Delta Air Lines and its pilots’ union have reached a preliminary agreement for raises topping 30% over four years, a milestone deal that could sharply drive up aviators’ pay across the industry.
Pilots’ unions and airlines across the U.S. have been in tense negotiations for months if not years, as crews seek more compensation and better schedules.
Delta pilots voted in October to authorize a strike if a deal wasn’t reached, while pilots at several airlines have picketed this year demanding contract improvements. Delta and the union were edging toward a deal in mid-November, CNBC reported.
Unions have complained about grueling schedules as travel snapped back from a pandemic slump. Delta and other U.S. carriers are profitable again, but a shortage of trained pilots has hampered carriers’ recovery and contributed to higher airfare. It also gives pilots more power in contract negotiations. Labor and fuel are airlines’ top two expenses.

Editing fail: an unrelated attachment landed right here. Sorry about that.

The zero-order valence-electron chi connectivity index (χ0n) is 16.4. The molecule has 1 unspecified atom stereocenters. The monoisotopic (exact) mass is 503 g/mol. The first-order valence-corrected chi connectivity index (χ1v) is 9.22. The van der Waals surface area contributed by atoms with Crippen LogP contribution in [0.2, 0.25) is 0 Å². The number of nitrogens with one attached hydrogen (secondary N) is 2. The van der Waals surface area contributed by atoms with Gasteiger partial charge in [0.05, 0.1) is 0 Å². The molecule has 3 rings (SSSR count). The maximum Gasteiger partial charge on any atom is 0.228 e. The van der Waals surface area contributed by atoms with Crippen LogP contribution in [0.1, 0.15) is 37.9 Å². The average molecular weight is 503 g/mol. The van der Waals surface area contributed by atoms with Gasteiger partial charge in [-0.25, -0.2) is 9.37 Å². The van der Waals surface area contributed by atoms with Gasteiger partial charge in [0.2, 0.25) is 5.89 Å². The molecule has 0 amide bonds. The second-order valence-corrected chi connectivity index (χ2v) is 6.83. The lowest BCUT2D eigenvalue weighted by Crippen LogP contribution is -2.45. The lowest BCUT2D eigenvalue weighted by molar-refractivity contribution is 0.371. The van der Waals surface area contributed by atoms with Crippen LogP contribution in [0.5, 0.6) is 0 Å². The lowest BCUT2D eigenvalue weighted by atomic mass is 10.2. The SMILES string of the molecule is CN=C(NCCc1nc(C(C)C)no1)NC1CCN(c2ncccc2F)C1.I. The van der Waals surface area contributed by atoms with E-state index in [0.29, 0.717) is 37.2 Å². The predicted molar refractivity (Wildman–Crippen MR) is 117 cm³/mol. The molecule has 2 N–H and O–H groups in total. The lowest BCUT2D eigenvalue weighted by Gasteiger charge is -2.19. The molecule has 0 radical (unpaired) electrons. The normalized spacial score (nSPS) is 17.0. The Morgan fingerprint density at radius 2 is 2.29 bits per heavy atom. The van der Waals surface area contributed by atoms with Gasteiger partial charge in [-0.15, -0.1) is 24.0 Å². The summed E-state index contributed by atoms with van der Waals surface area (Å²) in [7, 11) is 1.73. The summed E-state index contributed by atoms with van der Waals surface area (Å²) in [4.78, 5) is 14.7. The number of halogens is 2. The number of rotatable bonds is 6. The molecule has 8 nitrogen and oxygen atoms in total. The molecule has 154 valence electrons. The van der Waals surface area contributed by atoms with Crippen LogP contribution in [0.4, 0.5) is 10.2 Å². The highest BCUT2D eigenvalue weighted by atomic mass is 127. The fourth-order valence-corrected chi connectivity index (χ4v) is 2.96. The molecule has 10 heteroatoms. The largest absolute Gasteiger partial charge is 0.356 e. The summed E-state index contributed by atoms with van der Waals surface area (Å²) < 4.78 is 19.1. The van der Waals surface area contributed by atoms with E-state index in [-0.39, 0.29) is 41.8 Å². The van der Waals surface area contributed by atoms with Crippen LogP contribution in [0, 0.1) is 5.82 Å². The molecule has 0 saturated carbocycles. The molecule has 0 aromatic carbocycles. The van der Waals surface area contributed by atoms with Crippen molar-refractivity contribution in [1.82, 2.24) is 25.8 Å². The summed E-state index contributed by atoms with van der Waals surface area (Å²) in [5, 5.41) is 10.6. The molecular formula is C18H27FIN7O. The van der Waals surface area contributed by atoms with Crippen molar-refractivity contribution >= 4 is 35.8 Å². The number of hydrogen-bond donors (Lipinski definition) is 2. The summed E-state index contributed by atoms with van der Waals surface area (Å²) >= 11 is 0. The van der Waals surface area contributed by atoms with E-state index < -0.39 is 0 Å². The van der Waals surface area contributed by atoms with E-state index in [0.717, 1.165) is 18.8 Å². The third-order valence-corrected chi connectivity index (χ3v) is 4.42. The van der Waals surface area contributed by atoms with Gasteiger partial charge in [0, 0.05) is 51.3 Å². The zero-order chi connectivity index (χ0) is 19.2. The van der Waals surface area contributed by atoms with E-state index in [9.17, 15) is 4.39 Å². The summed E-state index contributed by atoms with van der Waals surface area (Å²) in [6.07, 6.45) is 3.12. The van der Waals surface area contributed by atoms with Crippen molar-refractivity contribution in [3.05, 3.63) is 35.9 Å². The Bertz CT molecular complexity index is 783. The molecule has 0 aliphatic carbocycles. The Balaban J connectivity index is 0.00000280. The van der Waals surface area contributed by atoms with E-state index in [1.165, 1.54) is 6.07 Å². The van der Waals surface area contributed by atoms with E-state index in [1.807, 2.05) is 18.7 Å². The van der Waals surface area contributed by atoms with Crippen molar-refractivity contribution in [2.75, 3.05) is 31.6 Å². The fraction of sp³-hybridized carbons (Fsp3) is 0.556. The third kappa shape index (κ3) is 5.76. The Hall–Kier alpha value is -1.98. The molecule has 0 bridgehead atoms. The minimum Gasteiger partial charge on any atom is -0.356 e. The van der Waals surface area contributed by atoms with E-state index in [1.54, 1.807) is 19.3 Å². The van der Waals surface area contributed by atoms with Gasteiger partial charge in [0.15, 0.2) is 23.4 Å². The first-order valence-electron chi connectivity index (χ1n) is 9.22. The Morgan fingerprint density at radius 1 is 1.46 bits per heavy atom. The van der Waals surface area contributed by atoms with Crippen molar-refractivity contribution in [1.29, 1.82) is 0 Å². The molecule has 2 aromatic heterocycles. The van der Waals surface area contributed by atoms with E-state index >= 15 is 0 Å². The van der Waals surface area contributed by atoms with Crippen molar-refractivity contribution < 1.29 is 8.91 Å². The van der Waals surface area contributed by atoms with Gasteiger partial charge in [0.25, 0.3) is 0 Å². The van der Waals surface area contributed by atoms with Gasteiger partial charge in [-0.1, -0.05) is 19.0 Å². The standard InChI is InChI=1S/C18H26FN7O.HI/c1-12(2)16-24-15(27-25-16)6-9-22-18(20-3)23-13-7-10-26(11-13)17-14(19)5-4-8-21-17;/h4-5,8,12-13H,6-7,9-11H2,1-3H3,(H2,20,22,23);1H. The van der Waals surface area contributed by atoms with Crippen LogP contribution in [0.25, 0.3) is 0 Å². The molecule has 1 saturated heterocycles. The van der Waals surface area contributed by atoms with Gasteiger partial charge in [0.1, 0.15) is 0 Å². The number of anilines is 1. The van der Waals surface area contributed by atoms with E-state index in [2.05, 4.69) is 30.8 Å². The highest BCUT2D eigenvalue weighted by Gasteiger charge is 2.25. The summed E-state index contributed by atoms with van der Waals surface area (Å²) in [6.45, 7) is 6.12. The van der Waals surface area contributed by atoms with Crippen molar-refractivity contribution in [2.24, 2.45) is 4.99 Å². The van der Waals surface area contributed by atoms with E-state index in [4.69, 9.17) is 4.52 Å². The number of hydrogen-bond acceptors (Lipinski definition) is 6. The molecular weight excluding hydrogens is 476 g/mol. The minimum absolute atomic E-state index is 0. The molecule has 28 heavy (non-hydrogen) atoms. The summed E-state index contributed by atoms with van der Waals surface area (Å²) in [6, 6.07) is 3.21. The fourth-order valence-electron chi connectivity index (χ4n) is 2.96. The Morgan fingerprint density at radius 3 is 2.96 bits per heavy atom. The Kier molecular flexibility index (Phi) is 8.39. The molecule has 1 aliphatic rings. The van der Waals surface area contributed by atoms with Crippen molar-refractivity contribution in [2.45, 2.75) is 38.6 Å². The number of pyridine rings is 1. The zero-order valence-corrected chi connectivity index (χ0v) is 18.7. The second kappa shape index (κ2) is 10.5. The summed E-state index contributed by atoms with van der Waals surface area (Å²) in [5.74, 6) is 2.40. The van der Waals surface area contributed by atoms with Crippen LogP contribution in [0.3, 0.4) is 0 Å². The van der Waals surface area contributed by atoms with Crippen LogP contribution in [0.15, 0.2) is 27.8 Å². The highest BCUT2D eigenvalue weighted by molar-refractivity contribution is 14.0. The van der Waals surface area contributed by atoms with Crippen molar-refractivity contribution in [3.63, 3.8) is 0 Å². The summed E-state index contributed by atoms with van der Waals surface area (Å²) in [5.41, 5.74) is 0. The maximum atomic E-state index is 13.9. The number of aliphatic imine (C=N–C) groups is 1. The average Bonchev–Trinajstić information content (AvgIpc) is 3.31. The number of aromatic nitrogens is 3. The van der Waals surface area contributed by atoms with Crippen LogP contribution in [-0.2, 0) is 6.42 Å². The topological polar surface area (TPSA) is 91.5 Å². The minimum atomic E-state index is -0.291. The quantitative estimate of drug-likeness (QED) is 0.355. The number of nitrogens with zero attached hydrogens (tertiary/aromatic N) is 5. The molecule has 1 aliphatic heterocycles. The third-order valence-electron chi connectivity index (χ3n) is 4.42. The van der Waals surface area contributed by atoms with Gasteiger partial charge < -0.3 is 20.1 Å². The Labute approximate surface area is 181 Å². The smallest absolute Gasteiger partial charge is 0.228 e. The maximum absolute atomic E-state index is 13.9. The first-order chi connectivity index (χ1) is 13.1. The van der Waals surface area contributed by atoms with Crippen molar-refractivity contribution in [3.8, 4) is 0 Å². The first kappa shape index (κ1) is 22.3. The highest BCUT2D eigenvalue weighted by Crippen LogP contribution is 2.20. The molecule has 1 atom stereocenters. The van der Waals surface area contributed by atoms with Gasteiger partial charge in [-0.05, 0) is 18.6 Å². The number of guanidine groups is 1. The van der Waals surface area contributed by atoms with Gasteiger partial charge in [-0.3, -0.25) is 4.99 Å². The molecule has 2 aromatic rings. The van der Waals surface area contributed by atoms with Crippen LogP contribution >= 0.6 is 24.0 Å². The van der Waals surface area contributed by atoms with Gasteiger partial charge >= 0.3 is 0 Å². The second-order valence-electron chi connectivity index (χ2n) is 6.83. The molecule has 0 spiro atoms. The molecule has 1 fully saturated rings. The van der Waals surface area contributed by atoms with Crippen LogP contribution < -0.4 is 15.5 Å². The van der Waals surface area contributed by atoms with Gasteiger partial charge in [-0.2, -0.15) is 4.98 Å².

The “agreement-in-principle” Delta reached with the Air Line Pilots Association is equal to $7.2 billion in cumulative value over four years, the union told members in an email late Friday. About a quarter of that is tied to quality-of-life improvements.
The agreement includes an 18% increase on the day the contract is signed, then a 5% increase one year later and two 4% raises in each of the following years. It also includes a one-time payment of 4% of 2020 and 2021 pay each, plus 14% of 2022 pay.
“We are pleased to have reached an agreement in principle for a new pilot contract, one that recognizes the contributions of our pilots to Delta’s success,” a Delta spokesman said in an emailed statement.
“We will take other carriers’ ratified agreements, including United’s, into account and update our pay proposals quickly when details are known,” American’s CEO Robert Isom said in a video message to pilots in June.
The Delta agreement said pay rates will exceed United’s and American’s pay by at least 1% over the course of the agreement, which still needs union and pilot approval.